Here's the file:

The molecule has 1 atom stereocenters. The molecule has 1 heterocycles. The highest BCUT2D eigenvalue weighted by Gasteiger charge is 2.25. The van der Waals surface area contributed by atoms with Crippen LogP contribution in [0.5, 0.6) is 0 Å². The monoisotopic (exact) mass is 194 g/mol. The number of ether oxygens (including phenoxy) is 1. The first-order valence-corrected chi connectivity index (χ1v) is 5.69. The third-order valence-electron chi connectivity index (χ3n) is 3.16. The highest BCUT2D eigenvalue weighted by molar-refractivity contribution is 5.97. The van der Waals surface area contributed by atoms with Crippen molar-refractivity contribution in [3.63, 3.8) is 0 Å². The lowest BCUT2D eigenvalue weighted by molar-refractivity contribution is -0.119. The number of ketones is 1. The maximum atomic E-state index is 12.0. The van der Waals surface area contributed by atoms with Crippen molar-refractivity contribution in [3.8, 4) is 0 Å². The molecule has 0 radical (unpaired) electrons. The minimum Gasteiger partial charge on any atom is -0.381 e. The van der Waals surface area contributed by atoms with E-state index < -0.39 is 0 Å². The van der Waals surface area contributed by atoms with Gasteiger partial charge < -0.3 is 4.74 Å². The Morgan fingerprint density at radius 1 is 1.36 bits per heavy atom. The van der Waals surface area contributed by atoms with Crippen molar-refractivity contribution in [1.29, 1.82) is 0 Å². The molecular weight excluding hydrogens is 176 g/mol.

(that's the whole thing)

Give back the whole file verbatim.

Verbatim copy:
The molecule has 1 atom stereocenters. The molecule has 1 heterocycles. The highest BCUT2D eigenvalue weighted by Gasteiger charge is 2.25. The van der Waals surface area contributed by atoms with Crippen LogP contribution in [0.5, 0.6) is 0 Å². The monoisotopic (exact) mass is 194 g/mol. The number of ether oxygens (including phenoxy) is 1. The first-order valence-corrected chi connectivity index (χ1v) is 5.69. The third-order valence-electron chi connectivity index (χ3n) is 3.16. The highest BCUT2D eigenvalue weighted by molar-refractivity contribution is 5.97. The van der Waals surface area contributed by atoms with Crippen molar-refractivity contribution in [3.63, 3.8) is 0 Å². The lowest BCUT2D eigenvalue weighted by molar-refractivity contribution is -0.119. The number of ketones is 1. The maximum atomic E-state index is 12.0. The van der Waals surface area contributed by atoms with Crippen molar-refractivity contribution in [3.8, 4) is 0 Å². The molecule has 0 radical (unpaired) electrons. The minimum Gasteiger partial charge on any atom is -0.381 e. The van der Waals surface area contributed by atoms with E-state index < -0.39 is 0 Å². The van der Waals surface area contributed by atoms with Gasteiger partial charge < -0.3 is 4.74 Å². The Morgan fingerprint density at radius 1 is 1.36 bits per heavy atom. The van der Waals surface area contributed by atoms with Crippen molar-refractivity contribution in [1.29, 1.82) is 0 Å². The molecular weight excluding hydrogens is 176 g/mol.